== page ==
Transparency and integrity in online gambling are essential for consumer confidence and the industry’s legitimacy. Pavlos Sideris, Director of Double Up Media, says no wagering bonuses are one of the most effective ways of raising confidence levels among players.
Providers must test products, random number generated (RNG) games must be certified as fair, licenses acquired and payout rates published. These measures are necessary for players to understand if an online casino is fair or if the game is rigged against them.
While high standards of fairness and testing have existed since online gambling began, and despite the UK being one of the most regulated gambling markets globally, the UK Gambling Commission says “public perception that gambling is fair and can be trusted has fallen from 49% in 2008 to 29% in 2020”.
This means operators must do more to increase consumer confidence in their products and how they operate. This requires a sustained effort, especially when it has been found that some consumers struggle to understand ‘industry jargon’ and associated mathematical concepts.
The pandemic and the impact on consumer confidence
The COVID pandemic and the media attention surrounding it are considered to have compounded the failing confidence rates in British players. It turned the spotlight on the industry as many critics and MPs issued stark warnings about a surge in gambling and, therefore, problem gambling with calls for a heightened need to protect players, especially those vulnerable to addiction.
In response, operators were quick to adopt measures to ensure players were not exposed to greater risk, creating a 10-point pledge and agreeing to a TV and radio advertising ban. For spots already booked, they decided to air responsible gambling messaging instead. However, social media ads and direct messaging remained in place (this is important to note, as, according to GambleAware, in 2017 the industry spent over £1.5bn on advertising and marketing and around 80% of this was online).
While industry critics said the 10-point pledge was a weak response, to the operators’ credit, government data showed that “overall participation in gambling declined over the period of Covid-19 lockdowns in Great Britain”. Although a small proportion of people gambled more during this period, players attributed it to boredom and more free time rather than addiction or predatory terms and conditions or advertising targeting.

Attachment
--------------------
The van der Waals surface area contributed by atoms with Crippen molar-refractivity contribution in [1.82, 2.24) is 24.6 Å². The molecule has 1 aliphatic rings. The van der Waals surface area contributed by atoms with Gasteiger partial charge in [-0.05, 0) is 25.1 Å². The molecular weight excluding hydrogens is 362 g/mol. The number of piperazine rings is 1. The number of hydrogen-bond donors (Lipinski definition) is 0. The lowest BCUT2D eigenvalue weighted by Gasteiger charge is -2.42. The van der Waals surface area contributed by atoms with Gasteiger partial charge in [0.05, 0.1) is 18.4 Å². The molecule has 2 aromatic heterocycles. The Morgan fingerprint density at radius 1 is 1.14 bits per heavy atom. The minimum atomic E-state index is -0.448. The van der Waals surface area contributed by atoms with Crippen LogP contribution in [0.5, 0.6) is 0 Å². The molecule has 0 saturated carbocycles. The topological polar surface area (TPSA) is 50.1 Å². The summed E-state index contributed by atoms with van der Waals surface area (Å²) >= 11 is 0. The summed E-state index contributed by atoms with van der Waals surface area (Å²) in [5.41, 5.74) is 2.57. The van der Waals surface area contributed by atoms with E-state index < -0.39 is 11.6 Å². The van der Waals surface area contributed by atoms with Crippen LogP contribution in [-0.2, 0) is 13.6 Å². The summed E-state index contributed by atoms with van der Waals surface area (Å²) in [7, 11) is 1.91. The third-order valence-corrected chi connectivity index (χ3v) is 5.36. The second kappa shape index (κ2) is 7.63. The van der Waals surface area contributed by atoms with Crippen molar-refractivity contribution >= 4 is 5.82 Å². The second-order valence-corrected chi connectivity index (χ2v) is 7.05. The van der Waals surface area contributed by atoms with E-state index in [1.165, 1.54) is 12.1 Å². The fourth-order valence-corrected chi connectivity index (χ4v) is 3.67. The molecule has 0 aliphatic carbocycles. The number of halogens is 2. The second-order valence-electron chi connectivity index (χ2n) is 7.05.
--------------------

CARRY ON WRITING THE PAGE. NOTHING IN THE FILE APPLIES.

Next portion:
The no wagering movement
The no wagering movement is a more concrete example of how operators and affiliates can use fairness as a way to raise customer confidence in the industry.
No wagering bonuses represent a way for the industry to tackle unfair terms and conditions, which were first highlighted as problematic in 2017 by the Gambling Commission and Advertising Standards Authority.
Following player complaints over confiscated winnings and refused withdrawals, the Commission clamped down on operators that weren’t acting transparently with regards to their promotional terms and conditions and made them clearly display any significant T&Cs alongside all promotions.
In response, some of the UK’s biggest online casinos removed bonuses for a short period, while others, including PlayOJO, Betfair and Paddy Power, took the radical step of offering bonuses without any wagering requirements at all.
The trend caught on and the rise in no wagering casinos hugely impacted the industry as well as players, showing that it is possible to be profitable, fair and genuinely put players first. However, according to Pavlos Sideris of Double Up Media, the no wagering momentum has met resistance.
For some time it seemed like most operators were lowering wagering requirements and placing fairness ahead of profits, but the number of sites offering low or zero wagering requirements has reduced throughout the industry; despite the significant rise in players searching for this type of bonus.
This may change however, because in 2022 the Gambling Commission reported concerns that wagering requirements may encourage excessive play, meaning high wagering requirements would no longer be tolerated.
Player responses to the removal of wagering requirements have been positive. This shows that increasing fairness does increase customer confidence. Aoife Keyes, affiliate manager at Paddy Power Betfair, has commented: “We recognise that players expect to be treated fairly and so have axed wagering requirements on our free spins across casino, games and Vegas (portals). The uptake has been significant, and we are onboarding record levels of players due in part to our fairer promotions.”
Meanwhile, SkillOnNet’s PlayOJO, which offers no wagering on all bonuses, outperforms the brand’s other 39 sister sites, including wagering, showing that fairness increases profitability and confidence.
The way forward
With the UK gambling reform underway, new restrictions very likely and the growing offshore market, there has never been a better time for operators to lead the way and promote transparency and fairness.
Ultimately, less confidence in the industry means less engagement. While fairer promotions are one way to move forward, a key staple is ensuring that operators communicate clearly with consumers about their actions to increase integrity, guarantee safety and implement fairer gameplay.